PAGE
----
Finally Ready For Its Closeup
As with the Piper Malibu, which was regarded as revolutionary in 1984, not everything on the Columbia was new. (At the Malibu introduction party, designer Jim Griswold admitted to me, “In fact, there wasn’t anything really new on that airplane. It was all known technology that no one had ever utilized before.”) The original Columbia 300 was also a collection of better ideas that hadn’t been fully utilized before. Construction is all-composite, a method previously employed on a few homebuilt airplanes, but not generally accepted in the industry.
To ease a person’s access to the cockpit, the airplane incorporates fold-up gull wing doors, a concept previously employed on the Socata Trinidad/Tobago/Tampico. Like the Cirrus aircraft, Columbia planes utilize flat-panel PFD/MFD displays, originally by Avidyne. Side sticks are mounted for roll and pitch control, freeing up panel space directly in front of the pilot and copilot. Climate control is by rheostat—at last! Even if you understand the technical challenges associated with air-conditioning in general aviation airplanes, it’s always been a little incomprehensible that a typical $300,000 airplane has environmental systems comparable to those in a 1950 Ford.
The idea was to offer an airplane with a glass at least three-quarters full. Taken collectively, the Columbia’s features make it technologically superior to the vast majority of general aviation aircraft.
The Columbia 350 is an all-electric airplane, with no vacuum or hydraulic systems. It features separate wire routings, batteries, alternators and regulators with full crosstie capabilities. There are no vacuum-driven instruments to fail because there’s no vacuum system installed. Overall, the Columbia 350 is about as futuristic an airplane as any that you’ll find on the market.
If there’s a downside to so much innovation in a single package, it may be that old pelican pilots feel a little lost climbing into a Columbia for the first time. (New-generation aviators, brought up in the age of computers, will probably feel right at home.) The familiar round gauges are gone—most of them, anyway. Like every manufacturer that has embraced glass panels, Columbia offers three two-inch backup instruments on the far left. The side stick feels comfortable, but unfamiliar at first. You can’t help thinking the airplane check-out will be short—the Columbia flies conventionally—but systems familiarization will require more time.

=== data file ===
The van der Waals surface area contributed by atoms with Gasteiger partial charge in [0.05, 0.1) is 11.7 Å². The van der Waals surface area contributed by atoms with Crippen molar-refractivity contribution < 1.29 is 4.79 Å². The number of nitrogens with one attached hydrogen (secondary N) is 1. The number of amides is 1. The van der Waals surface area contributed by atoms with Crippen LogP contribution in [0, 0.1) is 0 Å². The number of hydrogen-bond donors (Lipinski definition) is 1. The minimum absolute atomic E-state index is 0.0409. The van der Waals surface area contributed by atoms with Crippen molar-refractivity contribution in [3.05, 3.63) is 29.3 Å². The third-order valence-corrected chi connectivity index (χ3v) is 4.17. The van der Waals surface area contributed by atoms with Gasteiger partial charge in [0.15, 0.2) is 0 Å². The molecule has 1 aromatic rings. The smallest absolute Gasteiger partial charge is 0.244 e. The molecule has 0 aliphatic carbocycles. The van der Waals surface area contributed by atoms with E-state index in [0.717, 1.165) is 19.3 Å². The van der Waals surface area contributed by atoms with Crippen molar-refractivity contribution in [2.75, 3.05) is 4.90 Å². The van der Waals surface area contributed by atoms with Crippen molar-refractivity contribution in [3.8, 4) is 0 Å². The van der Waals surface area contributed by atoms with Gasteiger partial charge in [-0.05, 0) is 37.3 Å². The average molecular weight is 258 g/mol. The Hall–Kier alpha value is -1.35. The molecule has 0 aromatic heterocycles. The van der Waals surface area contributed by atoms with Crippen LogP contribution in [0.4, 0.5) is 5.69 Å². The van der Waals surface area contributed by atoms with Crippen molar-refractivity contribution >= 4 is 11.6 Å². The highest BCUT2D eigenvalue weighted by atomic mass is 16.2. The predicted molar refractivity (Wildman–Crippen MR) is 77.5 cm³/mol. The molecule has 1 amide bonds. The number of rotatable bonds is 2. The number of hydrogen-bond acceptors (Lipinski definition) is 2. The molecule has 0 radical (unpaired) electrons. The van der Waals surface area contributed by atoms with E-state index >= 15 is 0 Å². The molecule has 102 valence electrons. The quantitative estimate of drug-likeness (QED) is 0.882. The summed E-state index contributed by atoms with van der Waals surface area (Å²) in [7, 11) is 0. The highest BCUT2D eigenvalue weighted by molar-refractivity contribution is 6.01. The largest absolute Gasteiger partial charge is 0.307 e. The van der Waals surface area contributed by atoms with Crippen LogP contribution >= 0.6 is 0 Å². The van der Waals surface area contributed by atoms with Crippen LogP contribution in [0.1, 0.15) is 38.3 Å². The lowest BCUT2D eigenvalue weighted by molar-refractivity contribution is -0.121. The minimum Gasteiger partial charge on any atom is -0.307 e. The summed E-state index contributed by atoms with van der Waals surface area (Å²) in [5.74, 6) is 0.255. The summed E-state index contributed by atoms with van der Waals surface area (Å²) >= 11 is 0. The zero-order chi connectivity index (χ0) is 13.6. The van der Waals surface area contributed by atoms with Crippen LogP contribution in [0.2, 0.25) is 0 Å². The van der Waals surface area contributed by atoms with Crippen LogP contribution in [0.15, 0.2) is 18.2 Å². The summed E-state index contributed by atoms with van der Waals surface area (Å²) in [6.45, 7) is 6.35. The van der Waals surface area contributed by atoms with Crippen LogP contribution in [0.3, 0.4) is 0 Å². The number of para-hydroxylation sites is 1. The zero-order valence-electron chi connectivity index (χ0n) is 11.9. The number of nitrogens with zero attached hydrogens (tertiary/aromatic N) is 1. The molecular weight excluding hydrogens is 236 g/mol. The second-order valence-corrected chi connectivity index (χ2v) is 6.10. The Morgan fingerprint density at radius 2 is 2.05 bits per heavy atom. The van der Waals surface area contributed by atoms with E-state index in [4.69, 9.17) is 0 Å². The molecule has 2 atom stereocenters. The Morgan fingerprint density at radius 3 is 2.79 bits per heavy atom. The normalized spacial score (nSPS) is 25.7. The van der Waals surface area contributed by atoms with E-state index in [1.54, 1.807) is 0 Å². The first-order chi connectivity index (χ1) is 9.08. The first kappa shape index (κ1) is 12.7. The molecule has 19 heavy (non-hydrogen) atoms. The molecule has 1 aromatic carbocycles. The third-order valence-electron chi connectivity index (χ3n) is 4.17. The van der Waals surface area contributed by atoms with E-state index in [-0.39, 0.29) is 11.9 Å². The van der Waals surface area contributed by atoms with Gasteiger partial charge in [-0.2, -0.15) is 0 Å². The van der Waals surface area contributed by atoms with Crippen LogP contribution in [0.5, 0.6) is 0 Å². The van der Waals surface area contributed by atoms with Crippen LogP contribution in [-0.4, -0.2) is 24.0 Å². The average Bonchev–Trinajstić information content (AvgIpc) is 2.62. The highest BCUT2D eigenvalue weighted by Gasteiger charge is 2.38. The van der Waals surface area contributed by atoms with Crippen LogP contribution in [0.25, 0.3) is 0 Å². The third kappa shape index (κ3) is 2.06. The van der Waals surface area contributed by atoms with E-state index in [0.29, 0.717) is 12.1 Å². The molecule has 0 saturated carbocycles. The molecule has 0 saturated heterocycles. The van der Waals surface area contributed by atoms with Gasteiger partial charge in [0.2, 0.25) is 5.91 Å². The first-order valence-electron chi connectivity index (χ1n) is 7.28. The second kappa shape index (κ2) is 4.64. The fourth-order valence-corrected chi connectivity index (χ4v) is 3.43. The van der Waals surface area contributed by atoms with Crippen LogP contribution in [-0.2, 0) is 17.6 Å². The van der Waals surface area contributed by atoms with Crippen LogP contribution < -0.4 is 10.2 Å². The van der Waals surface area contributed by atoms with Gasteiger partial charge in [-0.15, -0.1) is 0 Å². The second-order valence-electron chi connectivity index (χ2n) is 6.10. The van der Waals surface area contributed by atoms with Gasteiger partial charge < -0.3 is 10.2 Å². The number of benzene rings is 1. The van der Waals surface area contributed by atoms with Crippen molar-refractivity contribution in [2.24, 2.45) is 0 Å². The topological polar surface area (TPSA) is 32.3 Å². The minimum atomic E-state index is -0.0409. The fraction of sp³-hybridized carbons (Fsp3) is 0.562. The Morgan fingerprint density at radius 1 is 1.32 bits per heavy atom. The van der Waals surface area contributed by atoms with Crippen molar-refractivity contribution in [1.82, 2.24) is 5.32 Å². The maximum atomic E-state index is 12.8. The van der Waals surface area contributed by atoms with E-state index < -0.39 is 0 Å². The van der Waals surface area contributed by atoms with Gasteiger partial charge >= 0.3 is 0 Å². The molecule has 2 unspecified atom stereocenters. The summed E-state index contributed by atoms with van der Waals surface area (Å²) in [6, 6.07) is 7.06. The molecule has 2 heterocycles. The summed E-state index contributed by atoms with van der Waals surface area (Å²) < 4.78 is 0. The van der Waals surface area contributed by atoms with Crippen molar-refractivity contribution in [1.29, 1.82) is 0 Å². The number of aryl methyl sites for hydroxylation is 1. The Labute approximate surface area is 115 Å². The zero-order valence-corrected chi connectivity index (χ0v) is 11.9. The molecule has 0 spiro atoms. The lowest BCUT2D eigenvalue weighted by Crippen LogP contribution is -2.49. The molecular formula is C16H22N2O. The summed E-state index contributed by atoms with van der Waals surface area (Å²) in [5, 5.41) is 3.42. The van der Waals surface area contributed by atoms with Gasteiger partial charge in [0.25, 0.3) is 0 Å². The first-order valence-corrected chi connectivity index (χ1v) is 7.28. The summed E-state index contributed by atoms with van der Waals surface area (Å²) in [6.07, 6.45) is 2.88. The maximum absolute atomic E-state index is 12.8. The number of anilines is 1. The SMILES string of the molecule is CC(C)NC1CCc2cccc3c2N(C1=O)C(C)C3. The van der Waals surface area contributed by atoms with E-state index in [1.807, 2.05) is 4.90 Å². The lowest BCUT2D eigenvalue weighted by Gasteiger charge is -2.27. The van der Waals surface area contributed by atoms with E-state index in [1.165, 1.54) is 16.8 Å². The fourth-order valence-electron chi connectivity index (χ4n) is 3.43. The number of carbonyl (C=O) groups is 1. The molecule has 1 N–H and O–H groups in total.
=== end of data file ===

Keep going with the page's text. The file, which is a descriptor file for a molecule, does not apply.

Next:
In fact, the adjustment process isn’t nearly that tough. The side stick falls readily to hand (though don’t try flying it with your right hand from the left seat), the PFD/MFD digital instrumentation becomes familiar faster than you’d imagine, and switch and system controls are located logically.
The Columbia makes friends quickly. Push the power up for departure with the flaps set at the 12-degree takeoff position, and the big Continental rushes you down the runway for liftoff in less than 1,000 feet of runway. With 310 hp on tap, the airplane scores an easy 1,200 fpm uphill, and even without a turbo out front, you’ll typically see an 8,500-foot cruise altitude in less than 10 minutes.